Topic 6: Camera Movement

Conscientious directors impact the audience's viewing experience through the use of motivated camera movement, in which camera movement is motivated by the following:
  • the action that preceded it
  • the need to usher an audience through the setting
  • the necessity to reveal or hide something important
  • the intent to elicit an emotional response from the audience
Unmotivated camera movement employs conventional cinematic techniques for camera movement, but it lacks a sense of purpose and fails to connect with the audience. 

The Pan

Imagine a scene in which the new sheriff in town enters a saloon. He looks from left to right, taking in potential dangers that might be waiting. In this case, a director would choose to pan the camera across the saloon and show viewers everything the sheriff sees. 

A pan places the audience in the action, experiencing the surroundings with the character. In this case, the audience knows this sheriff is in trouble.

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Now, watch this discussion of a scene from Breaking Bad. Pay close attention to the pan shot at the start of the scene and the effect of the dolly shot at the end of the scene. Record your observations of the effects of these camera movements in your Elements of Film handout.

The Push

Monologues permit characters to share their thoughts, at times reflecting on their past or future or providing insight into the present. Directors push the camera in and out to heighten the impact of characters’ monologues.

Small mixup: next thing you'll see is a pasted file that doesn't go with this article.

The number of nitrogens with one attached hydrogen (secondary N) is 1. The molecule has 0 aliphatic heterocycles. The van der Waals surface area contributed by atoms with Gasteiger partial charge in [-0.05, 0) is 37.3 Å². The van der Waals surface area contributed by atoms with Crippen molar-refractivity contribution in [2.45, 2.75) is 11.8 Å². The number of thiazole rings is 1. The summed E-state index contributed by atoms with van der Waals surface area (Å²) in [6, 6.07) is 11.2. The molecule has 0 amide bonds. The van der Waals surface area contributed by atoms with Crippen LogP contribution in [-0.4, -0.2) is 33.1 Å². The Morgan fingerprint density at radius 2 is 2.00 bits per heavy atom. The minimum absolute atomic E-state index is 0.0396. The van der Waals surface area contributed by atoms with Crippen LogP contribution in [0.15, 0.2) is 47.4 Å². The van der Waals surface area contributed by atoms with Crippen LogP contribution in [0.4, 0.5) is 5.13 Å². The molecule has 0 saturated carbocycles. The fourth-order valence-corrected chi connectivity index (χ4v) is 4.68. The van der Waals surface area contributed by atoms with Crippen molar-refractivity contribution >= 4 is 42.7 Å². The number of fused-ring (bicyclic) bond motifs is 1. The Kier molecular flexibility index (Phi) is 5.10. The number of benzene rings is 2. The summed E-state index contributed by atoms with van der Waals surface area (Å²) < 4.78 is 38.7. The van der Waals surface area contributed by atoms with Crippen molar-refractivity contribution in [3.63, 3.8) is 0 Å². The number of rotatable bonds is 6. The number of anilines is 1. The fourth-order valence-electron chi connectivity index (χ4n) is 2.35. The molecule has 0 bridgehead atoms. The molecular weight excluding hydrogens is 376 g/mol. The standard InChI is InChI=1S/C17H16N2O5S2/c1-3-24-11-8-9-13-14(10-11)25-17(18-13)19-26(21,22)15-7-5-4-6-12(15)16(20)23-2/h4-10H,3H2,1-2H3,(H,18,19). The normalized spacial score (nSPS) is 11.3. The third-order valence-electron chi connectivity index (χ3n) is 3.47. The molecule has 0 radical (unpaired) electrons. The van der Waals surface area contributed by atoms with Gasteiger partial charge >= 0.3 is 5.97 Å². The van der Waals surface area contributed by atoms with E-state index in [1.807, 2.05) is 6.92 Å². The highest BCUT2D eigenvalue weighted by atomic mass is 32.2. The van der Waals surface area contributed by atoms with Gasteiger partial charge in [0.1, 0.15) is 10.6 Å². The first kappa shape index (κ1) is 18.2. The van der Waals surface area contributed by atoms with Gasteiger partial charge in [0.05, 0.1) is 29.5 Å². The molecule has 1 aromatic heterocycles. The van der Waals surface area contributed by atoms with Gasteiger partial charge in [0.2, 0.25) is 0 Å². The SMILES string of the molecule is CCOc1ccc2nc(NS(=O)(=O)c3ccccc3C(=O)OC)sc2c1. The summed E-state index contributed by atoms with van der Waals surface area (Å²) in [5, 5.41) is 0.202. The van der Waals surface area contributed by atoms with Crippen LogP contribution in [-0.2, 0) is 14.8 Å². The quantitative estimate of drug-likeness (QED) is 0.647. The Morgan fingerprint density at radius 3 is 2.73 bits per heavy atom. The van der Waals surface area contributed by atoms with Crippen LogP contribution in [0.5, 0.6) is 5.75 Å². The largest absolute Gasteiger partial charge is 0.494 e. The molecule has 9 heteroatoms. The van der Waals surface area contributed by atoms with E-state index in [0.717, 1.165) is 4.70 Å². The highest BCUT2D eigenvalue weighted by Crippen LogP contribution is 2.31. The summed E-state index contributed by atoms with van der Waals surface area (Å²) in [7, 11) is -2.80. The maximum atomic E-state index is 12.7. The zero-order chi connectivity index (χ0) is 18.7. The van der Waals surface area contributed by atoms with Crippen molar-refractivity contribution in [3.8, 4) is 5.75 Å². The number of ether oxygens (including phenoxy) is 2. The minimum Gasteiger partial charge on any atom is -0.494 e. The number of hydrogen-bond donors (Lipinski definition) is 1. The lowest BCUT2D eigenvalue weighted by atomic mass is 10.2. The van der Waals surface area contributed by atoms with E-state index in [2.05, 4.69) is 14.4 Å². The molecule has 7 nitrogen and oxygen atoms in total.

Watch this video (warning: mature content — language) that speaks insightfully about the effect of camera movement on character monologues in a variety of films, such as Citizen Kane, Forrest Gump, Poltergeist, and Good Will Hunting. As you watch, note the various effects of different camera movements (e.g., push-in, push-out, and tracking in and out) in your Elements of Film handout. 


Familiarize yourself with the cinematic technique definitions in the “Camera Movement” section of the Elements of Film handout.

Use the Elements of Film Tutorial to explore the remaining types of camera movement. Be sure to review the YouTube link that accompanies each term in the tutorial to understand the effect of each technique. Record your impressions regarding the effect of different types of camera movement in your Elements of Film handout.

Fill in the Gaps

Cue up this video to 9:49 and watch it until 10:48 to see additional examples of pan, zoom in and out, and dolly (tracking) shots.

Extend Your Understanding

The Roll
Read this clever blog post in which Forrest Wickman discusses Christopher Nolan’s purposeful use of the roll in these films: The Dark Knight, Memento, The Prestige, Inception, and Interstellar.

In your Elements of Film handout, add your definition of the roll and record your observations of the effects of its use in the films discussed in the blog post.